Rundeck is yet another one of those services that I want to get my hands on but haven’t yet got the time to. The simplest way to describe it is: cron on steroids.
Rundeck allows one to define the commands and then allow for execution on those commands manually, periodically or based on a certain trigger. Imagine, for example, a deployment command that needs to run across some servers to which you are not comfortable giving access to developers, or even non-technical users. You can create a command in Rundeck and give access to certain users to execute it, via clicking a button or two in a user friendly web interface.
A side benefit to using Rundeck versus cron are the metrics. Rundeck collects metrics like successful and failed executions, execution times, etc. So it makes it easier for you to see that certain jobs are getting progressively slower or fail on specific weekdays, etc.
The best part is that Rundeck is Open Source and self-hosted, so you don’t need to give sensitive access to some external web service.
AWS Blog lets us know that Amazon Linux AMI 2016.09 is now available. It comes with a variety of updates, such as Nginx 1.10, PHP 7, and PostgreSQL 9.5 and Python 3.5. Another thing that got quite a bit of improvement is the boot time of the Amazon Linux AMI instances. Here’s a comparison chart:
Read about all the changes in the release notes.
P.S.: I’m still stuck with Amazon AMI on a few of my instances, but in general I have to remind all of you to NOT use the Amazon AMI. You’ve been warned.
The team behind the greatest text editor of all times has release the new major version – Vim 8.0. It’s the first major release in 10 years! Brief overview of the changes:
- Asynchronous I/O support, channels, JSON
- Partials, Lambdas and Closures
- New style testing
- Viminfo merged by timestamp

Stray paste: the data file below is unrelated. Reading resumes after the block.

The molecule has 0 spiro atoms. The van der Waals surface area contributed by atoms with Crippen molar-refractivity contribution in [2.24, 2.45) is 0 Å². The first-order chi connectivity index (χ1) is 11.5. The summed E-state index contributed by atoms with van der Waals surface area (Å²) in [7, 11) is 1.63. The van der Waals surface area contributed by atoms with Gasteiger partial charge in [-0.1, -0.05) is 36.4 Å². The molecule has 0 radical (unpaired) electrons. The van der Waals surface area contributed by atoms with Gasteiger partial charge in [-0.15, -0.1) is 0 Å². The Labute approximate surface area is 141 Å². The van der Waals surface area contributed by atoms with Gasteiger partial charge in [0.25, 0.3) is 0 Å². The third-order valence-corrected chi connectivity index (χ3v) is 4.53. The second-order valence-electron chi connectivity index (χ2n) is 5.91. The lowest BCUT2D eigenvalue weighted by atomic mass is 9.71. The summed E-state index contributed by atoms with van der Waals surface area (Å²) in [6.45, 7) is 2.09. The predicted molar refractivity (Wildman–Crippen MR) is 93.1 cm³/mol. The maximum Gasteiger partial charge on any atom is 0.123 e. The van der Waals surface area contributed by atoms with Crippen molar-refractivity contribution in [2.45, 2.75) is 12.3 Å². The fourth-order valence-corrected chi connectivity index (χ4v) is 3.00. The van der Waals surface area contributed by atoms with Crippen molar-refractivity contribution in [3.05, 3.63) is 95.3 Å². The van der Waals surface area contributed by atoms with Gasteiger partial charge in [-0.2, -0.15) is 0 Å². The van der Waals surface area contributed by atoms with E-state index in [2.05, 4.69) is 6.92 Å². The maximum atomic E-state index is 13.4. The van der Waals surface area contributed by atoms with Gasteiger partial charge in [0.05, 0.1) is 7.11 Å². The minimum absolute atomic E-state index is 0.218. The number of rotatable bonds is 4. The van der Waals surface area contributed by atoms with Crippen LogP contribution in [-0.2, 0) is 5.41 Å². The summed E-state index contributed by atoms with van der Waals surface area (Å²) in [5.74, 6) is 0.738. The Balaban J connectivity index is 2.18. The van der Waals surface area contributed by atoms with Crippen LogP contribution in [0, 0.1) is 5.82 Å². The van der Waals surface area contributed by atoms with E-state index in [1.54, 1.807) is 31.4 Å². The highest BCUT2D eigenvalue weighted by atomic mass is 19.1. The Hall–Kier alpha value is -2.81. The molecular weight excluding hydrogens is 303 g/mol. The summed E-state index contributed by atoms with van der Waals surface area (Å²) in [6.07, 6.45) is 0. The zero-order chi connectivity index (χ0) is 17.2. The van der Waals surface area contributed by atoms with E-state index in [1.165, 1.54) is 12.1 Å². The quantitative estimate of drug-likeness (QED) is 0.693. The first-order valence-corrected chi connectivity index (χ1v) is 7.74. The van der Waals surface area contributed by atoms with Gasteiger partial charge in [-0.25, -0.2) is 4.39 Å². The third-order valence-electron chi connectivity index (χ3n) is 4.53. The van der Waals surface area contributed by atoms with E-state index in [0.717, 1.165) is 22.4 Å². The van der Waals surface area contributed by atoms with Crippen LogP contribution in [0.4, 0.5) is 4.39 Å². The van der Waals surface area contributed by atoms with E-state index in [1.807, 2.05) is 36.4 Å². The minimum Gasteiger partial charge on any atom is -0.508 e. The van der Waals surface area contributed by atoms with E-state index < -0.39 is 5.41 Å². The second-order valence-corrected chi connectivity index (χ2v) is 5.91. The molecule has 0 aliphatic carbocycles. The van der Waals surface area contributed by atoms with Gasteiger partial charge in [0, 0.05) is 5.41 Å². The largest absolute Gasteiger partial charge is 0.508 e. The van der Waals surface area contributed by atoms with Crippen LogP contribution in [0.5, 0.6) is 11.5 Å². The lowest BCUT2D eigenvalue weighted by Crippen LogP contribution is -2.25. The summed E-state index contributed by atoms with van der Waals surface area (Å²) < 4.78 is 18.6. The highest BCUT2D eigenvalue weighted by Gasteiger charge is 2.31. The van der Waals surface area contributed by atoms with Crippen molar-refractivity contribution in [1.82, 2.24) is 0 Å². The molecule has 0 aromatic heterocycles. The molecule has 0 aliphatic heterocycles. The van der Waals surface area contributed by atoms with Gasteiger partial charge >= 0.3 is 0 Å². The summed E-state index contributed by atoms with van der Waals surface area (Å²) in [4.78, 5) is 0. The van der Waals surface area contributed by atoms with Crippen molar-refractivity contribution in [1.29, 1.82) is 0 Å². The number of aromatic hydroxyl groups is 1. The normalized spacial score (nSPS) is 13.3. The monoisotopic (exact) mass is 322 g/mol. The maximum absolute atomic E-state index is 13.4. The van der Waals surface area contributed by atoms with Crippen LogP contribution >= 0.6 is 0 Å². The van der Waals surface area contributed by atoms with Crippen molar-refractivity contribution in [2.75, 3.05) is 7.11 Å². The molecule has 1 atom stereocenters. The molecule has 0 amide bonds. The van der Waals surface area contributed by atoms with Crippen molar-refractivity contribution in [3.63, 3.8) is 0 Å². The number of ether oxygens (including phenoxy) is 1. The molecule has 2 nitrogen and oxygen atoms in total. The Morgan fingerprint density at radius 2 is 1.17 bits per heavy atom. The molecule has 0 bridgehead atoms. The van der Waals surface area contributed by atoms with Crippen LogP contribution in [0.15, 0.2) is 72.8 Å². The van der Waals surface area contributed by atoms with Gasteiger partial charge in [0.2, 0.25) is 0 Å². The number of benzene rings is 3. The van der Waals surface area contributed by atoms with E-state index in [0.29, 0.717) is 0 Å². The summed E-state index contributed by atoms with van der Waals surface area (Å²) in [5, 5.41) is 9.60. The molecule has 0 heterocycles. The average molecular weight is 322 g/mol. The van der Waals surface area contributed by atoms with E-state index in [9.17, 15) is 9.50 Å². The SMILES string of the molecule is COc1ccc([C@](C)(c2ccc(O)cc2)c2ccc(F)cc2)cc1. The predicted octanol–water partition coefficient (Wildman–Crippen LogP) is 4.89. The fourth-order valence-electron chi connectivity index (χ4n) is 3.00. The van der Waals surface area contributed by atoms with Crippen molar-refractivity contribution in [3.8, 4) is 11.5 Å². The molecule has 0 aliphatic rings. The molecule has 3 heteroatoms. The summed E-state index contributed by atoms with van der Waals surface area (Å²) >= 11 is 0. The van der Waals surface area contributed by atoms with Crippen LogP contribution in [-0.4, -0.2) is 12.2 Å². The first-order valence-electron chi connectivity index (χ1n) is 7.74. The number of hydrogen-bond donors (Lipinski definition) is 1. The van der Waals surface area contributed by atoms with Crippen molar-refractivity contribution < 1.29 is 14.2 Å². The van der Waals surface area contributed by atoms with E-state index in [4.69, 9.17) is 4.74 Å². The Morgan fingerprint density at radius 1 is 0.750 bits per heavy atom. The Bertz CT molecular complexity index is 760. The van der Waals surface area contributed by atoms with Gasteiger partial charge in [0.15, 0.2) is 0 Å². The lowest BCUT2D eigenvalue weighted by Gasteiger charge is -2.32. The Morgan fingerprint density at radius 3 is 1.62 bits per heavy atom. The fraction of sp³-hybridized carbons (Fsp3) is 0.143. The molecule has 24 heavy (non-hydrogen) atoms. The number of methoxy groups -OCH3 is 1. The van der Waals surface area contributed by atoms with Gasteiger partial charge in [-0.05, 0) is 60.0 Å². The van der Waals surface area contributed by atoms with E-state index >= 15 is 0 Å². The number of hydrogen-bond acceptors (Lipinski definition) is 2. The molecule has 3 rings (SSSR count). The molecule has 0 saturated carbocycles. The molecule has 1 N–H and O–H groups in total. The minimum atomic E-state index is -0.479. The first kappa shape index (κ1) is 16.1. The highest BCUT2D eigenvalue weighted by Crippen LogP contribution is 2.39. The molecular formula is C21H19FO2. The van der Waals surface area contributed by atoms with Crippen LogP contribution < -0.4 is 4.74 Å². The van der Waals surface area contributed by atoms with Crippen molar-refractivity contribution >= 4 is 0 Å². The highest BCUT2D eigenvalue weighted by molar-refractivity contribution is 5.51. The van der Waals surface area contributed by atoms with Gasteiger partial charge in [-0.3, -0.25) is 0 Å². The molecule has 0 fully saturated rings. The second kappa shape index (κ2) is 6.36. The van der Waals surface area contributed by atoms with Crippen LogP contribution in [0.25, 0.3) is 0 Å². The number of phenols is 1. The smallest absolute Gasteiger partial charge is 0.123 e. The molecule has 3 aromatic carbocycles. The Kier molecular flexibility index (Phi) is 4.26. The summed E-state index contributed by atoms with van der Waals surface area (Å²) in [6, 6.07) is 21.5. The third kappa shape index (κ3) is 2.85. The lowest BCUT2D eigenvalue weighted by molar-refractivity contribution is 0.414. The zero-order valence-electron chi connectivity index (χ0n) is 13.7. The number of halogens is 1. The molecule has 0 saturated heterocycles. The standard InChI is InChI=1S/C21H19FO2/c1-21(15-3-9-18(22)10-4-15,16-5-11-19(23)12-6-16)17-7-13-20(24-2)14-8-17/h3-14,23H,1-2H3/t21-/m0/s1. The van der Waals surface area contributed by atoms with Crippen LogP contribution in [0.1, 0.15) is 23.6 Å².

- GTK+ 3 support
- MS-Windows DirectX support
For a more complete list and details, have a look here.
The TL;DR summary: Vim provides a lot more power now to plugin developers, so we’ll be seeing a boost in both new functionality and old ways getting better.
Here is a mandatory Slashdot discussion with your usual Vim vs. Emacs flame.
P.S.: Emacs has recently released a major update too …
Cloud Academy Blog goes over top 13 Amazon VPC best practices – particularly good for those just starting up with the platform. The article discusses the following:
- Choosing the Proper VPC Configuration for Your Organization’s Needs
- Choosing a CIDR Block for Your VPC Implementation
- Isolating Your VPC Environments
- Securing Your Amazon VPC Implementation
- Creating Your Disaster Recovery Plan
- Traffic Control and Security
- Keep your Data Close
- VPC Peering
- EIP – Just In Case
- NAT Instances
- Determining the NAT Instance Type
- IAM for Your Amazon VPC Infrastructure
- ELB on Amazon VPC
Overall, it’s a very handy quick list.
I’ve been meaning to look into Docker for a long while now. But, as always, time is the issue. In the last couple of days though I’ve been integrating BitBucket Pipelines into our workflow. BitBucket Pipelines is a continuous integration solution, which runs your project tests in a Docker container. So, naturally, I had to get a better idea of how the whole thing works.
“Docker for PHP Developers” article was super useful. Even though it wasn’t immediately applicable to BitBucket Pipelines, as they don’t currently support multiple containers – everything has to run within a single container.